Yule Leuchter julleuchter Handmade tower Lantern


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The Yule Leuchter (Julleuchter) or “Yule Lantern” is an un-glazed terra cotta candlestick approximately 8″ tall and approximately 4″ at the base. These handmade earthenware family heirlooms are sometimes referred to as Turmleuchter. The Irminfolk is proud to offer these individually hand-sculpted ritual items for your family hearth and traditions.

Design and origin:

The design of the Julleuchter was based on an early modern (late 18th century or early 19th century) unburnt clay candle-holder from Hedeby, Sweden. This particular specimen is kept in the Nordic Museum in Stockholm (inv. nr. 32.477). First described in 1888 in the magazine of the Swedish literary club ‘Runa’,  This artifact was attributed to 16th century Scandinavian origin (coinciding with the earliest known use of candles in Scandinavian homes), but the tradition of the Tower Lantern is attributed to Frisian origins.

On each of the four sides is a cutout Heart, representing the Hearth and Home, and below these hearts is a Hagal Rune, representing Orlog, or uncontrollable progress.

The Yule leuchter is used as a memento of the “Year of the Great Migrations” of the people of the north and as the small light of humanity under the stars of the night sky. When used during the 2 Solstice periods of the year, this is a symbol of the victory of Light over the Darkness, and also as a token of Eternal Circulation. The Julleuchter stands for an inseparable community, its conscience and attitude, and that it was used as a symbol of never ending sunlight.

Our Yule Leuchters are individually hand sculpted by a local potter, as these are hand made, there are slight variations in each one. The photos are general representations what they look like.

How the Yule Leuchter is used:

During the Vernal Equinox, the holiday of Ostary (Ostara) which symbolizes the revival of the sun, a candle is lit in the lower part of the Julleuchter and is then transferred to the upper position.

During the Summer Solstice (Mittsommer-Feier) the holiday that symbolizes the sun, which entered the total force. A candle only burns at the top of the Julleuchter.

During the Autumnal Equinox or Autumnal Ting (Herbst-Thing), A candle is lit at the top of the Julleuchter and transferred downward.

When the Julleuchter was used during the holiday of Yule (what is now known as The 12 Days of Christmas), twelve candles are used. One tealight candle is burned below (inside) each night symbolizing the twelve months, until the 31 of December when the “July Moon shines.” On that night a thirteenth candle is used for the new coming month of January. The candles always burn below but on the last night, the candle is again transferred upward- this is the sun, which is spilled in order to return to the earth from the gloom.

“We will start by stating that the year is divided into six equal spokes. For simplicity’s sake, we will call the first spoke the Ostara-fest, since this commences the “light half” of the year. Prior to the Blot itself, the Jul-leuchter is set with a candle at the Summit, as well as one underneath. At the beginning of the blot, we light the candle underneath by using a twig, which receives its flame from the stove – symbolic of the old Hearth Fire as the stove holds the family’s cooking fire. At the high point of the Blot, it becomes time to take the flame from the candle underneath and take it to the top candle. This sacred act is symbolic of the re-birth of the Sun, since we are now in the “light half” of the year (meaning that the Sun is commencing her ascent). For the next two festivals, the Midsummer-fest and the Harvest-fest, only a Summit candle is lit, as we are still in the “light half” of the year. The Winternights-fest is quite the opposite of the Ostara-fest. The Jul-leuchter is set with the candle underneath, and one on the Summit. As we are entering into the “dark half” of the year, we begin by lighting the Summit candle (from a flame taken from the stove). From this, we transfer the flame to the bottom candle. This symbolizes the death of the Sun – as she is in the decline, moving toward her “grave”. The Jul-fest is quite a special festival, and the use of the Jul-leuchter is a little different than the other festivals… The Winter Solstice is a time when the Sun is at her lowest, seemingly dead. So our late evening Jul-fest rite (held on the 21st December) uses the Jul-leuchter to help “re-awaken” her from her grave. As it is the “dark half” of the year because the hours of daylight are so short – we begin our rite by lighting the candle underneath the Jul-leuchter. This candle is the same candle we used at the past year’s Jul-fest, which sat on the Summit. We then take a small twig, and pass this through the heart or Hagal-rune on the North side of the Jul-leuchter. The purpose of this is to take the flame from the bottom candle, and transfer it to the top candle. This symbolizes the eternal return of the Sun. After this time, all go to bed and in the morning, all awaken and look to see if the Sun has arisen from her grave – if it is so, all say a prayer of greeting to her, and open gifts in her honor, and in the honor of our Gods and Goddesses, who have made it possible. Finally, we have the Disting-fest. This is another “dark half” festival, so only the candle underneath is lit.” – Khaynrikh Shil’d in “Светильник Йоля”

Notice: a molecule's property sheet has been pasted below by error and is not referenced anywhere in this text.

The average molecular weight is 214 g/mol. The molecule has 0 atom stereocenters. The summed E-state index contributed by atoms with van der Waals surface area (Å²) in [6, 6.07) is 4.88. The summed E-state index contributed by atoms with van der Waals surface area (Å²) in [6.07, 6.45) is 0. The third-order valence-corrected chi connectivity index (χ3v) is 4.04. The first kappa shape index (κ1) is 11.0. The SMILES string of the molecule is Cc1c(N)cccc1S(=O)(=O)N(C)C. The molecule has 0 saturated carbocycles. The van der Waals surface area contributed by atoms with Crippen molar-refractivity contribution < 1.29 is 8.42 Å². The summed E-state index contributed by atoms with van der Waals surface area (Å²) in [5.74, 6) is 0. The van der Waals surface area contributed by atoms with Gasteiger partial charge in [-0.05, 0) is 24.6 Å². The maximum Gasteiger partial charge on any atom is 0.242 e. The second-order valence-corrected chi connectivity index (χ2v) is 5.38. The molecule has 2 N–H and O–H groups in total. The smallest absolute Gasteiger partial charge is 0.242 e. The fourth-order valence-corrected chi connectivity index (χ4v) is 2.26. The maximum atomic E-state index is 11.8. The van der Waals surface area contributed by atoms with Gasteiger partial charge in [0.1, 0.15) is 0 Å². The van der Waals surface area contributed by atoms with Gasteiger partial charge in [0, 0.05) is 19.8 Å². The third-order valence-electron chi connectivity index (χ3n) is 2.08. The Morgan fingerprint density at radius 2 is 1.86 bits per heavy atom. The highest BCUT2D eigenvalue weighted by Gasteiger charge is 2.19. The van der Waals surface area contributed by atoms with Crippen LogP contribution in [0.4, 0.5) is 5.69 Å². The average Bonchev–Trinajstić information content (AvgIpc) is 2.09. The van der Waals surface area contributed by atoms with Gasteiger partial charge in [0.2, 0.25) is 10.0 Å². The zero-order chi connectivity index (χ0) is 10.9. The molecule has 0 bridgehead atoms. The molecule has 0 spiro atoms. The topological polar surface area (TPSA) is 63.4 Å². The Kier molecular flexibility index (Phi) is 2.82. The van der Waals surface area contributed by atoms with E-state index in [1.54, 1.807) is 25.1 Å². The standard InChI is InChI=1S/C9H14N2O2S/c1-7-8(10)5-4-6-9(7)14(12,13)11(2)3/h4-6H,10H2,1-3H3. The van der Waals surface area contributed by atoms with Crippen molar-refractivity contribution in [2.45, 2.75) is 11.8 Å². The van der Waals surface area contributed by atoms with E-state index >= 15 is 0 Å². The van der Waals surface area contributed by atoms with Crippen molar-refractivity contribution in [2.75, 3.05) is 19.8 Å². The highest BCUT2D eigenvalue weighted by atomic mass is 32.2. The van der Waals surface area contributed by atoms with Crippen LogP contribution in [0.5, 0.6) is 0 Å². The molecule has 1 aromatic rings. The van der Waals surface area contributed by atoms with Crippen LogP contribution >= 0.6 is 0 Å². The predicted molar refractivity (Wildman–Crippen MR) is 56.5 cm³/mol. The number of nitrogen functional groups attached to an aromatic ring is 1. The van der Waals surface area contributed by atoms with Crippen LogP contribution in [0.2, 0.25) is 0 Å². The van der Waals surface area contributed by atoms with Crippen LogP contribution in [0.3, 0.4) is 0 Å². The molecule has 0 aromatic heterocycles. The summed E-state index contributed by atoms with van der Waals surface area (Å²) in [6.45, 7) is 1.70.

Never leave a burning candle unattended

Burn candle out of the reach of children and pets

Do not burn candles on or near anything that can catch fire

We recommend setting the Yule leuchter on top of a non-combustible pan or saucer as a precautionary “dam” when using a candle in the “below” position. The reflected heat within the lamp may melt the wax, forming a pool which could potentially ignite.

Weight 2 lbs
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